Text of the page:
Lindy Hoppers and Balboa teachers are passionate about what they do, the teachers really want you to get it ‘right’ and the correct/preferred technique is explained in minute detail and mistakes are corrected*. All well and good but sometimes, for me at least, it sucks all the joy out of dancing. I end up focusing on everything that is wrong with my dancing and cease to enjoy actually dancing.
Contrast this with my hip hop class. Certain technique points were briefly explained but then it was really just a case of repetition, teacher demo, more repetition, teacher demo and then a bit more repetition. Each time we repeated a sequence I saw a little bit more and understood the choreography a little better and noticed the subtlety of movements that I had missed before. Hardly anything was said during the class and I completely lost myself focusing on the movement. If a dancer needed help the teacher came over and did a demo in slow motion with them until they picked it up but almost nothing was said it was a really interesting learning experience for me.
Towards the end of the class, when everyone had the basics of the choreography and had just about go the timing, the teacher made a point of singling us out during the chorus, pointing at the spotlights in the room and then pointing at us and non-verbally indicating to us to give it our all:
“Cause the spolight ain’t nothin without ya girl
And the dance floor ain’t nothing without ya girl
You a show stopper ohhhhhh
Let’s get it poppin”
It was a special class and I felt incredibly inspired and privileged to be learning from a teacher who could make me feel 100%, make me dance with spirit and appreciate the effort I was making without criticism – even when a quick glance in the mirror revealed just how far away I was from what I was supposed to be doing!
* I know I am not alone in having had some very bad Lindy Hop learning experiences. Some people might be motivated by being told they will never get something, that they are useless, that all the women in the class need to lose weight because we sound like elephants, or being singled out because you are doing it wrong but I am not one of them. I’ve also had some amazing Lindy Hop teachers who have a very special place in my heart because of the support they have given me and their belief that I would get ‘it’ eventually.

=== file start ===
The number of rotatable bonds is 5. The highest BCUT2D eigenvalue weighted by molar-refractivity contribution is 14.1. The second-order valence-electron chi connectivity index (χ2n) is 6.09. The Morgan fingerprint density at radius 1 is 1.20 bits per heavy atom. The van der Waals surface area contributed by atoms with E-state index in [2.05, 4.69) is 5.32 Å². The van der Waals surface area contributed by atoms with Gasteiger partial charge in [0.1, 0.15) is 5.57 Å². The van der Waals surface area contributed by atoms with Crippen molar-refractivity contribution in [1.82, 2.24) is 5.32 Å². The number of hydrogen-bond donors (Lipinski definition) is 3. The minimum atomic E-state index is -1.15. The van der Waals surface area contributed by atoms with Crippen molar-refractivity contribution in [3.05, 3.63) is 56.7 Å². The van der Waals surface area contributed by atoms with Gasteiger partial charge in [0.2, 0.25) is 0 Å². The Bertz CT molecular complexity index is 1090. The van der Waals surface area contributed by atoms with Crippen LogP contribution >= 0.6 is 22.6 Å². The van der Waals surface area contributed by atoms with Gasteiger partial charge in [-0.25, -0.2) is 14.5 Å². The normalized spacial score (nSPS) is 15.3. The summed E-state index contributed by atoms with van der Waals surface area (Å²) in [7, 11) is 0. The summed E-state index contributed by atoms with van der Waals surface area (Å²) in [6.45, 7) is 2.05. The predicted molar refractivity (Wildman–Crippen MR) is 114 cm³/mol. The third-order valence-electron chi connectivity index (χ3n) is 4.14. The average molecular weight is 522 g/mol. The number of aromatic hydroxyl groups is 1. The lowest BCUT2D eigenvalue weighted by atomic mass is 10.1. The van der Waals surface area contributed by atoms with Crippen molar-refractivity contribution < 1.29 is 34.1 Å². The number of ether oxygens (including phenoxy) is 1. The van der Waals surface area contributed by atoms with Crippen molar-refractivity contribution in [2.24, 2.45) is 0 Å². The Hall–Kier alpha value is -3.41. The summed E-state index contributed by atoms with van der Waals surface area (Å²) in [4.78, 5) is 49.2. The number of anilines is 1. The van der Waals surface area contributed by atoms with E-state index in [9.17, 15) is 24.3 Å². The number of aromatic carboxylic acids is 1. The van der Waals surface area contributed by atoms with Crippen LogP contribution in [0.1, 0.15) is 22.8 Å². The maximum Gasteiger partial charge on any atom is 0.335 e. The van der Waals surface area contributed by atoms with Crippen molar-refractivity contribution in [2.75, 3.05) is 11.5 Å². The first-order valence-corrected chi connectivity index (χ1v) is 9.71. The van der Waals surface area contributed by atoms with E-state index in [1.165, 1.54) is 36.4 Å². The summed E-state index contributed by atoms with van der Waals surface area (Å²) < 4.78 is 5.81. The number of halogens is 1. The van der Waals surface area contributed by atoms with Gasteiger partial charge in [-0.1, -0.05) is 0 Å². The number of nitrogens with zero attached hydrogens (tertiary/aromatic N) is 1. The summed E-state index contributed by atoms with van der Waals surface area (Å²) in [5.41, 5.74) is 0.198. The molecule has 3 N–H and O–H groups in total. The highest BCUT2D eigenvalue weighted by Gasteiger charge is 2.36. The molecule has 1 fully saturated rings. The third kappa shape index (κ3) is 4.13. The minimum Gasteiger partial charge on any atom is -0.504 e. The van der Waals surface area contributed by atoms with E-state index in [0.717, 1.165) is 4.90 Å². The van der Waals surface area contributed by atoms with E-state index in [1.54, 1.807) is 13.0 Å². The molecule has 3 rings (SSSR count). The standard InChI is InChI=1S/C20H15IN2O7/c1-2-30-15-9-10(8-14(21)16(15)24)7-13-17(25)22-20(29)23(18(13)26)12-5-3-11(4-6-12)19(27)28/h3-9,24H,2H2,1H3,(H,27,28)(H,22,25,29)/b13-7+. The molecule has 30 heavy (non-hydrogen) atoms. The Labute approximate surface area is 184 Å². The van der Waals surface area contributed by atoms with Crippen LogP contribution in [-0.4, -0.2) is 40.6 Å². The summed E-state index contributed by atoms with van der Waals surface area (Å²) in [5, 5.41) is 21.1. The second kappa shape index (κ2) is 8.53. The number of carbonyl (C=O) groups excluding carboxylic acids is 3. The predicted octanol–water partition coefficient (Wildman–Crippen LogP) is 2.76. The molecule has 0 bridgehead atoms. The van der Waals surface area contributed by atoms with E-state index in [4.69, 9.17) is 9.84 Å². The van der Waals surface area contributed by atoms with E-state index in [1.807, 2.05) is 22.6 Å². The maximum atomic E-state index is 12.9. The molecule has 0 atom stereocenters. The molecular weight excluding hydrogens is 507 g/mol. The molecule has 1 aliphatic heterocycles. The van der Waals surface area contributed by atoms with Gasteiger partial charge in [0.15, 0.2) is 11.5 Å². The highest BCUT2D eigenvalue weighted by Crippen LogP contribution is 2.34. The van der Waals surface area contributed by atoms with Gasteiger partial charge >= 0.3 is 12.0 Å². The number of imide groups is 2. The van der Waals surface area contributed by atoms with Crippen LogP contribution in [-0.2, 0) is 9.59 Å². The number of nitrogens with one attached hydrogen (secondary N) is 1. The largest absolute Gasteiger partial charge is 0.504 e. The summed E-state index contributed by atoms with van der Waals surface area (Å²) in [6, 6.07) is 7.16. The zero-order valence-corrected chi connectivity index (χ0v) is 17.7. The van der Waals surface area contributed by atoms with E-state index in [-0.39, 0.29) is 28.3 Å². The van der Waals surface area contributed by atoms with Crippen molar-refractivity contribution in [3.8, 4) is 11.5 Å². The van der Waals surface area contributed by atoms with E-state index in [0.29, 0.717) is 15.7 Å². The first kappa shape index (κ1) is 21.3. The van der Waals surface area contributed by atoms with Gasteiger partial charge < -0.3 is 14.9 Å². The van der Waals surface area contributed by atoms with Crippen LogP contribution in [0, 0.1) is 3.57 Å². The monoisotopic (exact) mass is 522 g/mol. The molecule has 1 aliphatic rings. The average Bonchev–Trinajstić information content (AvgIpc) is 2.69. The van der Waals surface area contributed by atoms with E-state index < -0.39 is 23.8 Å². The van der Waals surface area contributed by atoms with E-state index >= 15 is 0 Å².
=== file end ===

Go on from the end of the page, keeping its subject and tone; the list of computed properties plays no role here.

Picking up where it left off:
Is it ok to smuggle drinks into a club which has a perfectly decent bar which is not too over-priced?
There’s a good discussion on the Swing Dancers of London page about buying drinks at dance venues. I am 100% with the “if you’re attending a dance in club or bar expect to buy drinks” camp.
I dislike the measures some promoters now have to take, like searching bags before you go into a club (it makes me feel like a criminal) and jacking up entry costs to include drinks tokens in the cost of entry (what a faff at the bar) to try to keep venues going.
The London scene is huge and there is usually more than one dance on every night, if you don’t want to buy drinks then go to one of the events held in a synagogue or church hall where you get free tap water in a plastic cup with your name written on it or where you can bring your own booze. If you want to dance in more interesting venue that serves alcohol/soft drinks then expect to buy drinks.
Confession: I am not whiter than white on this issue and I might have taken some water into the 100 Club once or twice but I always bought a number of drinks there as well.